8

I would like to run a .jar file on my Samsung Galaxy S5. I expect that it requires an app, but I can't find such app anywhere. What app would be great to emulate .jar files, preferably without .jar size limit?

9

Even though Android uses Java, it does not support executing JAR files on Android devices. However, you can use emulators to do this which are not available on Google Play Store but are available from the developers' website. I have provided the source link and download instructions are available there.

  1. phoneME
  2. JBlend
  3. Netmite
  4. JBED

Features of phoneME:

  • phoneME for Windows CE/Mobile and Android is an implementation of the phoneME open source J2ME application platform for your Windows Mobile phone or Android handheld device.
  • Each build includes the phoneME VM and an Android frontend wrapper with JNI bindings to the VM.
  • Most powerful, smooth user experience, less crashes.
  • JAD files are also associated with the Foundation Profile-MIDP Android application. Therefore, you can also use your browser to select an online JAD file to download and run the midlet. If you click on a JAD download link, a popup menu will appear and you need to choose the Foundation Profile-MIDP Android application
  • No root access required.

Features of Netmite App Runner:

  • This is the most popular application to run Java apps and games (J2ME/MIDP – jar/jad) app on Android OS.
  • This application has App Explorer, which helps to find existing Java apps and games on your phone/tablet device.
  • It is integrated with Browser-Browse any j2me site, click to run any jad/jar file.
  • It can auto-convert J2ME into Android package (apk) on the fly.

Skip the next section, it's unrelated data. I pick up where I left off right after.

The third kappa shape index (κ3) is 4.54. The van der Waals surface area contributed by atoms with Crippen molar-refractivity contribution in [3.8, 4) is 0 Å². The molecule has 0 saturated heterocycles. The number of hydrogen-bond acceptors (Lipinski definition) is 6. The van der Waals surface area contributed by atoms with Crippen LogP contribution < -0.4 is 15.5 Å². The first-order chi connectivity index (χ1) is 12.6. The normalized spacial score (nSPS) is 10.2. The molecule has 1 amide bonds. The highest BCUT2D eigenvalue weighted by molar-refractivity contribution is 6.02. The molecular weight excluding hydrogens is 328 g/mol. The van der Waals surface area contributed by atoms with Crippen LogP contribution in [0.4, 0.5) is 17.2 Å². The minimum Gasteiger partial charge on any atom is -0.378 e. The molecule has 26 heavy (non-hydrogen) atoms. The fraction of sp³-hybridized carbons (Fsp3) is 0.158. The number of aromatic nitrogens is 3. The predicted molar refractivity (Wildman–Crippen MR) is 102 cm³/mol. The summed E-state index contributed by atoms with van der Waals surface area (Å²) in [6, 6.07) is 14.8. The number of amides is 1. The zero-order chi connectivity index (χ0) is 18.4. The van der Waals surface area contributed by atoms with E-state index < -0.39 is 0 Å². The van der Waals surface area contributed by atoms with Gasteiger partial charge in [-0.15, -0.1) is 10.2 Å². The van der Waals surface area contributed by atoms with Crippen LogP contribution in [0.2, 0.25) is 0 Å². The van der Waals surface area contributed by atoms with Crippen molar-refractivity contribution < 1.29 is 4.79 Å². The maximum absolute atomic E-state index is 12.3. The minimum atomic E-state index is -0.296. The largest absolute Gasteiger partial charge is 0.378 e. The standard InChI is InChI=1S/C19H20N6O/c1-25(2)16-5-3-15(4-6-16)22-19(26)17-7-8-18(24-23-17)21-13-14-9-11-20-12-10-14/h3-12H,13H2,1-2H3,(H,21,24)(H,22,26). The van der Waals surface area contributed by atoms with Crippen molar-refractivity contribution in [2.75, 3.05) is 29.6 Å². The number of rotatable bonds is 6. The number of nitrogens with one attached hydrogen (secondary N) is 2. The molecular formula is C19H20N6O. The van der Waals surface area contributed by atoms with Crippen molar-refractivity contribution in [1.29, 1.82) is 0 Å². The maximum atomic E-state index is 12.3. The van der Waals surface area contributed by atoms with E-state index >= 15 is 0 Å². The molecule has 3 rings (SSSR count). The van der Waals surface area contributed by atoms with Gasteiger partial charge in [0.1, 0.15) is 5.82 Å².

• You can immediately port your existing Java apps (jar/jad) to Android WITHOUT source code.

Features JBED:

  • JBED is also a very good Java/J2ME Emulator for Android.
  • It is fast but has some issue like – screen got hazy on landscape mode, unexpected force close.
  • It has built in app explorer.

Features JBlend:

  • JBlend is very Similar to JBED and much better.
  • It’s smooth and never crashes.
  • Support most Java apps / games

Important! It's possible that not all emulators will work for your devices. Each emulator has different features. You have the option to try different emulators, and decide which one you want to use.

Sources

  • 1
    Usually we frown on 1:1 copies – but I had to +1 as "thanks for the hint" ;) And after all, you made clear it is one and named the source... Good find! – Izzy Nov 12 '14 at 21:57
  • Thanks @Izzy :) ! – Heisenberg Nov 13 '14 at 4:29
  • 1
    Linked and credited from my list of emulators (see the end of that page) ;) – Izzy Nov 13 '14 at 7:18
  • 1
    @Izzy that's awesome!and thanks again! :):) – Heisenberg Nov 13 '14 at 7:52
1

Just create a Android project in IntellJ, NetBeans or Eclipse, add your jar to the libs directory and write your little Android GUI for it.

0

So, just to keep this updated with something that wasn't supposed to run on 2.2.. And just because I think it's a shame that tons of project went wasted because they weren't open source

This is what I would recommend to try in 2019 (in no special order)

  • phoneME (again, but it was tentatively fixed for newer OS versions)
  • J2ME Loader (it seems the most actively supported and promising)
  • MicroEmu (this should be more about converting applets into apks technically)
  • SquirrelJME (AFAIK the dev should be in the process of wiring Android support)

Of course all of these are targeting the limited mobile J2ME, rather than the desktop J2SE (I wonder why nobody still thought to that)

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